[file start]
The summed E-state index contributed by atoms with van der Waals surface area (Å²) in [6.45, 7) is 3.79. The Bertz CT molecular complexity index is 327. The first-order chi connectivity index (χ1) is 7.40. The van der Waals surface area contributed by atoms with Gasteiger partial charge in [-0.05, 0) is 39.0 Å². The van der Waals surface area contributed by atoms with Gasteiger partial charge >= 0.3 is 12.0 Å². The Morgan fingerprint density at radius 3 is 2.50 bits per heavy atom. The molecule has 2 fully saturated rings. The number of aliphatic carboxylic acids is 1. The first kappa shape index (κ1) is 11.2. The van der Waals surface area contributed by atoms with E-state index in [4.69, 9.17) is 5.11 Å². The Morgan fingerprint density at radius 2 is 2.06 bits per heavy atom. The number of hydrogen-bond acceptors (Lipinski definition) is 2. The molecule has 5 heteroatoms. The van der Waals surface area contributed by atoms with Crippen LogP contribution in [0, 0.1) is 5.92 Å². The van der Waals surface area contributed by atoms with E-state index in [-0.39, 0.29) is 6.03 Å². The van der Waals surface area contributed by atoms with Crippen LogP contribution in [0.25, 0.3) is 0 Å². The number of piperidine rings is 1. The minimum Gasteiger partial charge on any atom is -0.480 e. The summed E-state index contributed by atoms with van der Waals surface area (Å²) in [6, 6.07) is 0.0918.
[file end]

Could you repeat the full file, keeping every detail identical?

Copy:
The summed E-state index contributed by atoms with van der Waals surface area (Å²) in [6.45, 7) is 3.79. The Bertz CT molecular complexity index is 327. The first-order chi connectivity index (χ1) is 7.40. The van der Waals surface area contributed by atoms with Gasteiger partial charge in [-0.05, 0) is 39.0 Å². The van der Waals surface area contributed by atoms with Gasteiger partial charge >= 0.3 is 12.0 Å². The Morgan fingerprint density at radius 3 is 2.50 bits per heavy atom. The molecule has 2 fully saturated rings. The number of aliphatic carboxylic acids is 1. The first kappa shape index (κ1) is 11.2. The van der Waals surface area contributed by atoms with E-state index in [4.69, 9.17) is 5.11 Å². The Morgan fingerprint density at radius 2 is 2.06 bits per heavy atom. The number of hydrogen-bond acceptors (Lipinski definition) is 2. The molecule has 5 heteroatoms. The van der Waals surface area contributed by atoms with Crippen LogP contribution in [0, 0.1) is 5.92 Å². The van der Waals surface area contributed by atoms with E-state index in [-0.39, 0.29) is 6.03 Å². The van der Waals surface area contributed by atoms with Crippen LogP contribution in [0.25, 0.3) is 0 Å². The number of piperidine rings is 1. The minimum Gasteiger partial charge on any atom is -0.480 e. The summed E-state index contributed by atoms with van der Waals surface area (Å²) in [6, 6.07) is 0.0918.